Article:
Scientists make single-atom magnet breakthrough

In this illustration, each of the blue spheres is an atomic-sized cobalt magnet, on a thin magnesium oxide surface Illustration: Fabio Donati/EPFL

Scientists at Switzerland’s Federal Institutes of Technology, together with specialists from IBM, have created a magnet from a single atom – and managed to keep it stable enough for use in a host of technological innovations.

This content was published on May 9, 2014 and agencies

The magnets created in the lab are made up of a single cobalt atom on an ultra-thin magnesium oxide surface. Scientists found that the combination of the cobalt with the magnesium oxide made the magnet three times stronger than if it were made of pure cobalt, requiring 1,000 times more energy to reverse its polarity.

“We have now shown that it is possible to create relatively stable magnetic components out of single atoms; i.e. the smallest possible structure,” says Pietro Gambardella, professor of Magnetism and Interface Physics at the Federal Institute of Technology in Zurich.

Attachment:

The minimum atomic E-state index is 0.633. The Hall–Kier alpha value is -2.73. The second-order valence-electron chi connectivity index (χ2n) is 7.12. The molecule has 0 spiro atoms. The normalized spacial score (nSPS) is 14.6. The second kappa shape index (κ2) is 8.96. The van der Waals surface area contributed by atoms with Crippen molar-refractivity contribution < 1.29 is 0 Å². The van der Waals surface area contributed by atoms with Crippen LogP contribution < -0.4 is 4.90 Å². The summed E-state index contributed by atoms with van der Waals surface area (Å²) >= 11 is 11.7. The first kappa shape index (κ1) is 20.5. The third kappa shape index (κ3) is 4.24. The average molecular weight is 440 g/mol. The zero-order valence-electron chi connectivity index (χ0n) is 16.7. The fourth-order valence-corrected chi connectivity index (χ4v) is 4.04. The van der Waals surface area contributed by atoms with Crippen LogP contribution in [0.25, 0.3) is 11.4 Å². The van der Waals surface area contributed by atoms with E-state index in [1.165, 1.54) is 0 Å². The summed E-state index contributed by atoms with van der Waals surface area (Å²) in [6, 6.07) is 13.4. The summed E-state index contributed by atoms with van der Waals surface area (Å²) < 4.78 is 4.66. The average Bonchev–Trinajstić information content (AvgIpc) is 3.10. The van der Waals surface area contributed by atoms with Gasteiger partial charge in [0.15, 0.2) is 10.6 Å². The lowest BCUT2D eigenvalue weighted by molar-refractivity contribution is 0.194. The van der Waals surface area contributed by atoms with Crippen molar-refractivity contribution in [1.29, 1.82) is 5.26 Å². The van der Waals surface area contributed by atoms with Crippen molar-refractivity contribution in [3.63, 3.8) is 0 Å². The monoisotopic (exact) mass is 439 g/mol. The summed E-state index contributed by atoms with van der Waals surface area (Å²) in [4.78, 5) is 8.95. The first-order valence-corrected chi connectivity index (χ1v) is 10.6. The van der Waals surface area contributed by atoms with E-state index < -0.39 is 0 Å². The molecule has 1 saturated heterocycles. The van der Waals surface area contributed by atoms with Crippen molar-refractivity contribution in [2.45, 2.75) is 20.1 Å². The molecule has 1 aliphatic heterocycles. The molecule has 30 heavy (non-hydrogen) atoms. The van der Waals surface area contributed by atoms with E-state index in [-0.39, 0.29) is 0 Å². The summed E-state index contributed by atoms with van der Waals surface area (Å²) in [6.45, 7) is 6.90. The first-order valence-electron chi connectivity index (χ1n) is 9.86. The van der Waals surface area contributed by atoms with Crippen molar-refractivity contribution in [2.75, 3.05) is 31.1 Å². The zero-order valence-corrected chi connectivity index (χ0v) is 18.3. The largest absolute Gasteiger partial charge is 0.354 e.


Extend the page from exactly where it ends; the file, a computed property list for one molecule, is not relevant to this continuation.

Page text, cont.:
Single-atom magnets used in technology must remain very stable in the face of outside influences, something that’s been very difficult to achieve to this point.

Such magnets are especially needed for a certain type of storage media that can store information permanently without always needing to refresh the data.

That technology, known as MRAM – Magnetoresistive Random Access Memory – is currently only used in certain specialised systems like aircraft and satellite control. However, it is also being developed for wider use in personal computers.

The single-atom magnet study was published in the journal Science.

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